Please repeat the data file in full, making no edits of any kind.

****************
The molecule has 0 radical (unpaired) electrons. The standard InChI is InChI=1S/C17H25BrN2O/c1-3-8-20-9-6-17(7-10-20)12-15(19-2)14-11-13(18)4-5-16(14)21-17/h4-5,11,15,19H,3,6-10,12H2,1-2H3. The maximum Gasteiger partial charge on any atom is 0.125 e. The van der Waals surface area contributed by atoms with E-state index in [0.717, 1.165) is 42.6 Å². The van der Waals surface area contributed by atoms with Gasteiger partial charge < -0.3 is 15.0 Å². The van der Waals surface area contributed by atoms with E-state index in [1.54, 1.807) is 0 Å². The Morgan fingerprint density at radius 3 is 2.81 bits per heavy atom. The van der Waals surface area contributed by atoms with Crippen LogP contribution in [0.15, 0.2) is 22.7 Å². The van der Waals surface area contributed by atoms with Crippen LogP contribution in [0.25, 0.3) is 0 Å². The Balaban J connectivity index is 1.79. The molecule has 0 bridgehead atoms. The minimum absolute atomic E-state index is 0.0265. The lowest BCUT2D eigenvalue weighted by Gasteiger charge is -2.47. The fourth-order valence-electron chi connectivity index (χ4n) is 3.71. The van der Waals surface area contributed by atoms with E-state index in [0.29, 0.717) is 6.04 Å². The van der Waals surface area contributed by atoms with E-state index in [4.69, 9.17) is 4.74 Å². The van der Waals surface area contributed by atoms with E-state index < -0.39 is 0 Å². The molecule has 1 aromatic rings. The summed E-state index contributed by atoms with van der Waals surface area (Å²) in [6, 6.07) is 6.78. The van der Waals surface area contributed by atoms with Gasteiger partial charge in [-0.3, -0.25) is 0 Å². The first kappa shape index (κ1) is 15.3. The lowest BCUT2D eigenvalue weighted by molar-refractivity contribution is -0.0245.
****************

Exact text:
The molecule has 0 radical (unpaired) electrons. The standard InChI is InChI=1S/C17H25BrN2O/c1-3-8-20-9-6-17(7-10-20)12-15(19-2)14-11-13(18)4-5-16(14)21-17/h4-5,11,15,19H,3,6-10,12H2,1-2H3. The maximum Gasteiger partial charge on any atom is 0.125 e. The van der Waals surface area contributed by atoms with E-state index in [0.717, 1.165) is 42.6 Å². The van der Waals surface area contributed by atoms with Gasteiger partial charge < -0.3 is 15.0 Å². The van der Waals surface area contributed by atoms with E-state index in [1.54, 1.807) is 0 Å². The Morgan fingerprint density at radius 3 is 2.81 bits per heavy atom. The van der Waals surface area contributed by atoms with Crippen LogP contribution in [0.15, 0.2) is 22.7 Å². The van der Waals surface area contributed by atoms with Crippen LogP contribution in [0.25, 0.3) is 0 Å². The Balaban J connectivity index is 1.79. The molecule has 0 bridgehead atoms. The minimum absolute atomic E-state index is 0.0265. The lowest BCUT2D eigenvalue weighted by Gasteiger charge is -2.47. The fourth-order valence-electron chi connectivity index (χ4n) is 3.71. The van der Waals surface area contributed by atoms with E-state index in [0.29, 0.717) is 6.04 Å². The van der Waals surface area contributed by atoms with E-state index in [4.69, 9.17) is 4.74 Å². The van der Waals surface area contributed by atoms with E-state index < -0.39 is 0 Å². The molecule has 1 aromatic rings. The summed E-state index contributed by atoms with van der Waals surface area (Å²) in [6, 6.07) is 6.78. The van der Waals surface area contributed by atoms with Gasteiger partial charge in [-0.3, -0.25) is 0 Å². The first kappa shape index (κ1) is 15.3. The lowest BCUT2D eigenvalue weighted by molar-refractivity contribution is -0.0245.